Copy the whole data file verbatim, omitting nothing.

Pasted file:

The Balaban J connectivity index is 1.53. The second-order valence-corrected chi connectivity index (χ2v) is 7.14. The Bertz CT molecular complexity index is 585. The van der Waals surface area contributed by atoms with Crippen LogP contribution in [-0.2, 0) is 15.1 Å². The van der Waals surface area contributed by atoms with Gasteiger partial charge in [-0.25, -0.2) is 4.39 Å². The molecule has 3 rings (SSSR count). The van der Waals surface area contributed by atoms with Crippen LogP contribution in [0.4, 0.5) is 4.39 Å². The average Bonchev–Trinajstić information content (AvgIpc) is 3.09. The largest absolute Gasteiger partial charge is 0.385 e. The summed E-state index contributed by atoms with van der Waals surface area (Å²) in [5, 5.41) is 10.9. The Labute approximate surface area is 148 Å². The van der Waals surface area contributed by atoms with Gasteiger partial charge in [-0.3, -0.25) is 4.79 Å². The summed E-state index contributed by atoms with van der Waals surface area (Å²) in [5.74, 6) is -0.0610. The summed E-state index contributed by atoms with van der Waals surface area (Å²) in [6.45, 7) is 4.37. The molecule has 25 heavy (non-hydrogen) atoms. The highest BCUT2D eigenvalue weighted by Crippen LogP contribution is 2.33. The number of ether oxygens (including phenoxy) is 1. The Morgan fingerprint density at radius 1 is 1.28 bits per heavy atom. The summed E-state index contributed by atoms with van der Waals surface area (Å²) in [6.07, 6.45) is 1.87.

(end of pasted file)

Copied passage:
The Balaban J connectivity index is 1.53. The second-order valence-corrected chi connectivity index (χ2v) is 7.14. The Bertz CT molecular complexity index is 585. The van der Waals surface area contributed by atoms with Crippen LogP contribution in [-0.2, 0) is 15.1 Å². The van der Waals surface area contributed by atoms with Gasteiger partial charge in [-0.25, -0.2) is 4.39 Å². The molecule has 3 rings (SSSR count). The van der Waals surface area contributed by atoms with Crippen LogP contribution in [0.4, 0.5) is 4.39 Å². The average Bonchev–Trinajstić information content (AvgIpc) is 3.09. The largest absolute Gasteiger partial charge is 0.385 e. The summed E-state index contributed by atoms with van der Waals surface area (Å²) in [5, 5.41) is 10.9. The Labute approximate surface area is 148 Å². The van der Waals surface area contributed by atoms with Gasteiger partial charge in [-0.3, -0.25) is 4.79 Å². The summed E-state index contributed by atoms with van der Waals surface area (Å²) in [5.74, 6) is -0.0610. The summed E-state index contributed by atoms with van der Waals surface area (Å²) in [6.45, 7) is 4.37. The molecule has 25 heavy (non-hydrogen) atoms. The highest BCUT2D eigenvalue weighted by Crippen LogP contribution is 2.33. The number of ether oxygens (including phenoxy) is 1. The Morgan fingerprint density at radius 1 is 1.28 bits per heavy atom. The summed E-state index contributed by atoms with van der Waals surface area (Å²) in [6.07, 6.45) is 1.87.